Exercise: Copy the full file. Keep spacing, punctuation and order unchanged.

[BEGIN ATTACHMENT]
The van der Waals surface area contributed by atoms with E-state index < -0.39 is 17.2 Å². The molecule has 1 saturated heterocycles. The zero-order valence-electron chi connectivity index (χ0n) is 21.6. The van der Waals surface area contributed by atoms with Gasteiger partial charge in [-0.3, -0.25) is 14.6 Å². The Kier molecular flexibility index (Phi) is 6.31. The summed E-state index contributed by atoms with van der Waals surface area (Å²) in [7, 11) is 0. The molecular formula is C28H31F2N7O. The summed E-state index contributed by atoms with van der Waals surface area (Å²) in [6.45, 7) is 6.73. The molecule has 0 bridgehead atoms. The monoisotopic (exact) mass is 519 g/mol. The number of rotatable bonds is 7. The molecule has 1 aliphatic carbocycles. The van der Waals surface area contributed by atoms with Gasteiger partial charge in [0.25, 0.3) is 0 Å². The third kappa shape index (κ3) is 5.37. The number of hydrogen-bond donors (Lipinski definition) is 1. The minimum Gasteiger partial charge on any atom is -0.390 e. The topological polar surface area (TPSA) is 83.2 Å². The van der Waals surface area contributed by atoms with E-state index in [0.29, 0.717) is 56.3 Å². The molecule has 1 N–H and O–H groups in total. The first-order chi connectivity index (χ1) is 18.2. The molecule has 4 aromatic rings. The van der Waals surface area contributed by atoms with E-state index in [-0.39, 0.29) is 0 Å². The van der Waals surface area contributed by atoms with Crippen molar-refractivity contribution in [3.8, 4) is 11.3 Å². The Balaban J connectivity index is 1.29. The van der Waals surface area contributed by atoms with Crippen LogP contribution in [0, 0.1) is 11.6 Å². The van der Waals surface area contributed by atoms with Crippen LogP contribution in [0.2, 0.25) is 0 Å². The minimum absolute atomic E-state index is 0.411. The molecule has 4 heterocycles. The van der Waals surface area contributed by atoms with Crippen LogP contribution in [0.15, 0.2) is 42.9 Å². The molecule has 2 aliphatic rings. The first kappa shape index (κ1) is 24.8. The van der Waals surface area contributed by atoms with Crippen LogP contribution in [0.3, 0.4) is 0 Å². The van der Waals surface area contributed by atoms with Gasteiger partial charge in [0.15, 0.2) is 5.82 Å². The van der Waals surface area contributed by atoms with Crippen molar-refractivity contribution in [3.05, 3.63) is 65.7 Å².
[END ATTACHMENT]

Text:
The van der Waals surface area contributed by atoms with E-state index < -0.39 is 17.2 Å². The molecule has 1 saturated heterocycles. The zero-order valence-electron chi connectivity index (χ0n) is 21.6. The van der Waals surface area contributed by atoms with Gasteiger partial charge in [-0.3, -0.25) is 14.6 Å². The Kier molecular flexibility index (Phi) is 6.31. The summed E-state index contributed by atoms with van der Waals surface area (Å²) in [7, 11) is 0. The molecular formula is C28H31F2N7O. The summed E-state index contributed by atoms with van der Waals surface area (Å²) in [6.45, 7) is 6.73. The molecule has 0 bridgehead atoms. The monoisotopic (exact) mass is 519 g/mol. The number of rotatable bonds is 7. The molecule has 1 aliphatic carbocycles. The van der Waals surface area contributed by atoms with Gasteiger partial charge in [0.25, 0.3) is 0 Å². The third kappa shape index (κ3) is 5.37. The number of hydrogen-bond donors (Lipinski definition) is 1. The minimum Gasteiger partial charge on any atom is -0.390 e. The topological polar surface area (TPSA) is 83.2 Å². The van der Waals surface area contributed by atoms with E-state index in [0.29, 0.717) is 56.3 Å². The molecule has 1 N–H and O–H groups in total. The first-order chi connectivity index (χ1) is 18.2. The molecule has 4 aromatic rings. The van der Waals surface area contributed by atoms with E-state index in [-0.39, 0.29) is 0 Å². The van der Waals surface area contributed by atoms with Crippen molar-refractivity contribution in [3.8, 4) is 11.3 Å². The Balaban J connectivity index is 1.29. The van der Waals surface area contributed by atoms with Crippen LogP contribution in [0, 0.1) is 11.6 Å². The van der Waals surface area contributed by atoms with Crippen LogP contribution in [0.2, 0.25) is 0 Å². The minimum absolute atomic E-state index is 0.411. The molecule has 4 heterocycles. The van der Waals surface area contributed by atoms with Crippen LogP contribution in [0.15, 0.2) is 42.9 Å². The molecule has 2 aliphatic rings. The first kappa shape index (κ1) is 24.8. The van der Waals surface area contributed by atoms with Crippen LogP contribution in [0.3, 0.4) is 0 Å². The van der Waals surface area contributed by atoms with Gasteiger partial charge in [0.15, 0.2) is 5.82 Å². The van der Waals surface area contributed by atoms with Crippen molar-refractivity contribution in [3.05, 3.63) is 65.7 Å².